Imagine hearing that Coca-Cola (NYSE: KO) was pushing its employees to stop using the word "Coke" to refer to its flagship product. Or that McDonald's officially disowned the "Mickey D's" nickname. Sounds nuts, doesn't it?

I mean, what kind of company would waste the time and energy to try to kill an affectionate brand nickname that had been part of the American lexicon for decades?

I'll tell you what kind of company: General Motors. According to a report in this morning's New York Times, executives in GM's Chevrolet division have issued a memo ordering employees to stop using the word "Chevy" -- an iconic, immediately recognized term that has been used in GM advertising for over half a century -- in place of "Chevrolet".

That's the stupidest thing I've heard all week -- and it's been a pretty stupid week.

What are you people thinking?
Why on Earth would they do such a thing? According to the memo, signed by Chevrolet vice presidents Alan Batey and Jim Campbell, the problem is consistency of branding. As they say in the memo: "When you look at the most recognized brands throughout the world, such as Coke or Apple (Nasdaq: AAPL) for instance, one of the things they all focus on is the consistency of their branding...The more consistent a brand becomes, the more prominent and recognizable it is with the consumer."

The Times was entertained by Batey and Campbell's mention of "Coke" as an example of a consistent brand, and so am I. The Times also notes, "Apple is not commonly used in reference to its products, which are known simply as iPads, iPhones and MacBooks."

But that misses the real point, which is this: Are you guys serious? These clowns are seriously worried about whether the Chevrolet brand is recognized by the American consumer?

Listen up, Batey and Campbell: If you've got hard data showing that Chevy has some sort of brand recognition problem, I'd love to see it. Because I'm thinking that Chevrolet is, if anything, a little too recognized. Recognized for decades of building cars and trucks with paint that flakes and fades, cheap plastic interiors that squeak and rattle, bizarrely huge wheel-well gaps that scream "loser rental car", moaning power steering pumps, all kinds of leaks... I could go on and on, as could millions of former Chevrolet owners. Emphasis on former.

The real problem with Chevy
Guys, the problem isn't that the American consumer doesn't recognize your brand. I don't need a million-dollar marketing study to know that. The problem is that the associations the American consumer has with your brand aren't what you'd like them to be. It's true that you've gone a long way toward transcending the chronic problems I listed above, but you haven't transcended the perception of those problems. (And you haven't transcended the perception that GM is run by a bunch of idiots, which this isn't helping. But I digress.)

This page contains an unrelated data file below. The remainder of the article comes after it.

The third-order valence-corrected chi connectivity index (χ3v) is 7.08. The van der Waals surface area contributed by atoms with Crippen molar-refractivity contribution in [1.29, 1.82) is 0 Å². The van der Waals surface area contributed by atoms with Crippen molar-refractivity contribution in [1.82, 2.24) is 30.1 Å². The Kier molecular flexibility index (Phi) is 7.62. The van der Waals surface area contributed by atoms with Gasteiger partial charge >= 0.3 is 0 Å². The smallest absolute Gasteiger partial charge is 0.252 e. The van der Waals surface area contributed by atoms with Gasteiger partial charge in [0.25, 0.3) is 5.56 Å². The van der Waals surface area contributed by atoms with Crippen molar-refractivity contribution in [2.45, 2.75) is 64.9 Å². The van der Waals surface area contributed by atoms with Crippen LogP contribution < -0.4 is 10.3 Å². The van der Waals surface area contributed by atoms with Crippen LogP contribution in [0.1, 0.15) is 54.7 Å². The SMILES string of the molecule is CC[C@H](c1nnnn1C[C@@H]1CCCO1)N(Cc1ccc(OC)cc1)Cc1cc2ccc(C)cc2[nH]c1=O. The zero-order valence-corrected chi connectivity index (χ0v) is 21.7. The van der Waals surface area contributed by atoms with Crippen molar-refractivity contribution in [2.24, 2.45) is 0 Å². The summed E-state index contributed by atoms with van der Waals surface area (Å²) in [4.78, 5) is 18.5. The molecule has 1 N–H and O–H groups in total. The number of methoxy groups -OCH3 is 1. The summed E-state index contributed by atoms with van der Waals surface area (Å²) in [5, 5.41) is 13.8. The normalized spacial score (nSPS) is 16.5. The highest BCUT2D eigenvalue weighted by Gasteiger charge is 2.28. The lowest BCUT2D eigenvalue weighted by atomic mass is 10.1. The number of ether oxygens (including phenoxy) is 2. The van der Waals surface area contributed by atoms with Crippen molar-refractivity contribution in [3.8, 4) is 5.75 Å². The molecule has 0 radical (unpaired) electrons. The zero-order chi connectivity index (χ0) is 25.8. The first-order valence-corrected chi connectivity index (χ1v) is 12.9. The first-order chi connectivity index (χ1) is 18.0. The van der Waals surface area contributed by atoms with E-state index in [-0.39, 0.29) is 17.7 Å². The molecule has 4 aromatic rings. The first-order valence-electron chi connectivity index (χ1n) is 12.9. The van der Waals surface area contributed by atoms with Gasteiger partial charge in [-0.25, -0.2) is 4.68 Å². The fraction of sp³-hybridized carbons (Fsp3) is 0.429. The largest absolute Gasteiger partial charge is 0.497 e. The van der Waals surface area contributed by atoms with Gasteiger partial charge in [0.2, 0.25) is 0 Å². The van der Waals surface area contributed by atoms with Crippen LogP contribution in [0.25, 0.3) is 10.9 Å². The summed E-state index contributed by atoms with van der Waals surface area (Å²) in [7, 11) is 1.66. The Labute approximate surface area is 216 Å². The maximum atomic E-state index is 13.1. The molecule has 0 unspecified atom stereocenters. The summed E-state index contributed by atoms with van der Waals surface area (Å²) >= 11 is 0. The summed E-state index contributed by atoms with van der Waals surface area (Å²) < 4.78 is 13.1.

Think about where we are right now, historically speaking. Thanks to its government bailout, post-bankruptcy GM has a second lease on life -- a window of time in which to restore some of its luster and market position and become -- once again -- a sustainable global industrial giant. But it's just a window, because the competition is fierce: Toyota (NYSE: TM) has struggled recently, but it remains a mighty global competitor. And Ford (NYSE: F) -- which should be GM CEO Ed Whitacre's model, and probably is -- is executing brilliantly on its daring turnaround plan, thanks to its relentless focus on the things that matter.

GM can't afford to waste time on semantics. It's long past time for the General to follow Ford's footsteps and focus -- relentlessly -- on the things that matter in the brutal global auto marketplace. "Chevy" versus "Chevrolet" isn't one of them.

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Fool contributor John Rosevear loved some things about his 1990 Chevy (ha!) Corvette ZR-1, but notes that the oil stains it left on the floor of his garage are still there, even though he sold the car over 10 years ago. He owns shares of Apple and Ford, which are also Motley Fool Stock Advisor recommendations. Coca-Cola is a Motley Fool Inside Value pick and a Motley Fool Income Investor selection. The Fool owns shares of Coca-Cola. Try any of our Foolish newsletters today, free for 30 days. The Motley Fool has a disclosure policy.